Those are the three most random words to appear together in a subject line. But somehow, growing up in China in the 1980s, they describe the beginning, middle and end of my puberty.
Bear with me…
My parents are in an arranged marriage and they don’t like each other at all. They were always arguing, yelling and throwing vegetables at each other. To this date, I never understood how I came to this world.
But I have one very fond memory of my parents. I was about 6 years-old, when mom and dad came back from a business trip from Wuhan, the biggest city near our home in China. They couldn’t stop raving about how delicious the food was at this Hot Pot restaurant they went to. I’ve never seen these two agree with each other on anything before, and they were already planning a trip to go back.
Three weeks later, the restaurant made the headlines in the newspaper.
My parents were shocked to learn the secret ingredient of the hot pot…opium.
Okay not exactly the opium that you might be thinking about, the one wars are fought over. That’s too high quality and too expensive for the restaurant. They used dried poppy flowers (from which opium is extracted). These same flowers are often used as Chinese herbal medicine for extreme conditions like unstoppable diarrhea, but when put in food, it is just as addictive as “that” opium. It was illegal, but I’m talking about China 30 years ago – when it came to food safety, it was the wild west, uh, east. Poppies were one of the most popular prohibited hot pot ingredients in restaurants.
Unfortunately, my grandma didn’t catch the news, but she held the strong belief that anything from traditional Chinese medicine was good for you. On my 8th birthday, she came over with her signature chicken soup – chicken that she raised from the vegetables in her garden, slow cooked for 8 hours, with daikon radish AND poppies that she acquired from a “trusted” Chinese doctor. The soup was delicious (duh), my parents stopped bickering, and I was for once, calm enough to go to bed before 8 p.m.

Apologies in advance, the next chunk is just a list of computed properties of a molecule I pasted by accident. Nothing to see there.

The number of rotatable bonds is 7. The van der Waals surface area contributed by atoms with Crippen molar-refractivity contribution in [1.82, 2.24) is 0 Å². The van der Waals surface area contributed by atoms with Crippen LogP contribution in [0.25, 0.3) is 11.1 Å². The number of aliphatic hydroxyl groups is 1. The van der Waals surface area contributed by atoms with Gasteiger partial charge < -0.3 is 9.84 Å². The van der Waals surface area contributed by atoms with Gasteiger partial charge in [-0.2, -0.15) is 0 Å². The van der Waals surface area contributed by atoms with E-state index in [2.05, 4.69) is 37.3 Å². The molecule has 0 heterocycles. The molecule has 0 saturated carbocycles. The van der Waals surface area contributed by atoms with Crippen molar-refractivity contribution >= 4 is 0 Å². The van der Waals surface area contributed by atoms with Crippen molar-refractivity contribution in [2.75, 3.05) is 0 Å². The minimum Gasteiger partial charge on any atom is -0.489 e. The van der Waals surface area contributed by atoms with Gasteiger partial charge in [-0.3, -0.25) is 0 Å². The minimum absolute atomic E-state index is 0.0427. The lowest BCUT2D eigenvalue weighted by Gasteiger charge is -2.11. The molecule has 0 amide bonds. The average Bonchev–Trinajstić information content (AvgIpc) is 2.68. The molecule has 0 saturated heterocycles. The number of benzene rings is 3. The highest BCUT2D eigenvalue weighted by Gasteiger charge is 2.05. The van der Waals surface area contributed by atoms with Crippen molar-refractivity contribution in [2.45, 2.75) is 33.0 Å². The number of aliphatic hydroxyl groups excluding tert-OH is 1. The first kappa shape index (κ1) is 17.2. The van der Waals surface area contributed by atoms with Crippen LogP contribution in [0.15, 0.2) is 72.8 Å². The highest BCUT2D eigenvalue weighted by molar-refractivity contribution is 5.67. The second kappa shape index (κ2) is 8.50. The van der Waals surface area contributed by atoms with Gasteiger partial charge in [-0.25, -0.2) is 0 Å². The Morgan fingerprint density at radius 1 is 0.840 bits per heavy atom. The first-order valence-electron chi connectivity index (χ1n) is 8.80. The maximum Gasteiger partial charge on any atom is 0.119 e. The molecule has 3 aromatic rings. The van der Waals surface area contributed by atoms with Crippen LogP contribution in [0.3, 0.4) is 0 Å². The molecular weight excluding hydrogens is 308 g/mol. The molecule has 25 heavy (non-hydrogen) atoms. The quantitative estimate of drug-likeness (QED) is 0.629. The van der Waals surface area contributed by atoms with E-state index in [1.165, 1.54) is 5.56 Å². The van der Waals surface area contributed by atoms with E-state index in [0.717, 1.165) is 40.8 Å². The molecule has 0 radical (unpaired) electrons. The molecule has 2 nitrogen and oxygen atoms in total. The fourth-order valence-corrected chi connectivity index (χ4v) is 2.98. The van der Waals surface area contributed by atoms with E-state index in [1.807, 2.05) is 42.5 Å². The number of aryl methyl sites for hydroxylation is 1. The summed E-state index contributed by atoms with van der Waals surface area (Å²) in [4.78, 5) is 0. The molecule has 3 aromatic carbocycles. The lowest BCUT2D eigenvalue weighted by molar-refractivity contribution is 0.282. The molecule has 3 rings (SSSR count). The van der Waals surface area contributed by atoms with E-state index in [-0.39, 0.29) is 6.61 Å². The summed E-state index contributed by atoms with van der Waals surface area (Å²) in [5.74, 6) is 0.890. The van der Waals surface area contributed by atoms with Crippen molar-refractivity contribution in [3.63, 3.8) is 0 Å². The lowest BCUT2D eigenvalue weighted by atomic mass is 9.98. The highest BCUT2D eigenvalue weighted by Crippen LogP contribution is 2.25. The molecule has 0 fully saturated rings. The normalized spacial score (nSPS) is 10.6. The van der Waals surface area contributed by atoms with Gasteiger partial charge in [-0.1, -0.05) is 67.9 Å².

But within minutes after I lay down, I started to feel this weird sensation around my chest. It was stinging, painful, and there were puffed up lumps on both sides of my chest. I started to freak out and went to my mom crying. My mom lifted my PJ shirt, examined carefully, and laughed out loud…“You’ve got boobs.”
Yup, opium brought the early arrival of my boobs, and it was very much UNWELCOME.
First of all, there was no sex ed in China at all, not to mention I was only 8 years-old. No one else around me had any signs of an uneven chest, and it was right in the middle of our hot summer. I looked extremely awkward wearing shirts showing the bumps on my chest as if I was hiding two fried eggs underneath. I was so ashamed of my boobs. I started to hunch over so no one would notice them. I sneaked into to the library so I could find out how Mulan (a legendary Chinese female warrior who joined the army by disguising as a man) hid her boobs. I learned that you could wrap cloth tightly around your chest to stop the boobs from growing altogether.
That was my first exposure to a strong female superhero. No, not your Disney/Marvel/Hollywood fictionalized characters, but the real Wonder Woman, Mulan. You wanna know why I think she’s a superhero?
Mulan’s trick to hide her boobs worked. It worked so well that my boobs said goodbye to me when I was eight, and never came back.
But I didn’t care much at the time. Mulan was my hero and she didn’t need to have big boobs. Mulan was braver, smarter and more badass than the boys and so I would be too. Looking back, I felt so lucky that I got to know her stories early on. I guess I have opium soup to thank for that too?
(P.S. Disney made an animated movie Mulan in 1998 and is remaking a live-action version coming 2020. Disney, you’d better not fuck this up).